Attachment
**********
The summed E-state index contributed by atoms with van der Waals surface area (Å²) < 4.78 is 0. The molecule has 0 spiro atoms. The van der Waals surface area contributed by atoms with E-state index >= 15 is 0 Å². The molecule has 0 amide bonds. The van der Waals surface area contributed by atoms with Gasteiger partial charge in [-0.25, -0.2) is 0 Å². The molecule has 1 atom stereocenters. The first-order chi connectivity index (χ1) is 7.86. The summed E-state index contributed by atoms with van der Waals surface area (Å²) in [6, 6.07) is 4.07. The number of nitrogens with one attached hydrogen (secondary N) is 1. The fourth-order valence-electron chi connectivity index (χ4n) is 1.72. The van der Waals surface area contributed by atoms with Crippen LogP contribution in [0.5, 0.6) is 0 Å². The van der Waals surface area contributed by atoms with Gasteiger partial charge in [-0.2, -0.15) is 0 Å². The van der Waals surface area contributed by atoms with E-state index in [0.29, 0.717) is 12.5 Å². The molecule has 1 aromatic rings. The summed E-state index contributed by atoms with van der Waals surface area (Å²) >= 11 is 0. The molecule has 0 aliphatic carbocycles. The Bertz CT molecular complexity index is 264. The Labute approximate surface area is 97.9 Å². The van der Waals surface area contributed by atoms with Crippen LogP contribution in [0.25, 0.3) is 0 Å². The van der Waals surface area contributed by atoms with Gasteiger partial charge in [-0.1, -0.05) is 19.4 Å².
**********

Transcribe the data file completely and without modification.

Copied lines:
The summed E-state index contributed by atoms with van der Waals surface area (Å²) < 4.78 is 0. The molecule has 0 spiro atoms. The van der Waals surface area contributed by atoms with E-state index >= 15 is 0 Å². The molecule has 0 amide bonds. The van der Waals surface area contributed by atoms with Gasteiger partial charge in [-0.25, -0.2) is 0 Å². The molecule has 1 atom stereocenters. The first-order chi connectivity index (χ1) is 7.86. The summed E-state index contributed by atoms with van der Waals surface area (Å²) in [6, 6.07) is 4.07. The number of nitrogens with one attached hydrogen (secondary N) is 1. The fourth-order valence-electron chi connectivity index (χ4n) is 1.72. The van der Waals surface area contributed by atoms with Crippen LogP contribution in [0.5, 0.6) is 0 Å². The van der Waals surface area contributed by atoms with Gasteiger partial charge in [-0.2, -0.15) is 0 Å². The van der Waals surface area contributed by atoms with E-state index in [0.29, 0.717) is 12.5 Å². The molecule has 1 aromatic rings. The summed E-state index contributed by atoms with van der Waals surface area (Å²) >= 11 is 0. The molecule has 0 aliphatic carbocycles. The Bertz CT molecular complexity index is 264. The Labute approximate surface area is 97.9 Å². The van der Waals surface area contributed by atoms with Crippen LogP contribution in [0.25, 0.3) is 0 Å². The van der Waals surface area contributed by atoms with Gasteiger partial charge in [-0.1, -0.05) is 19.4 Å².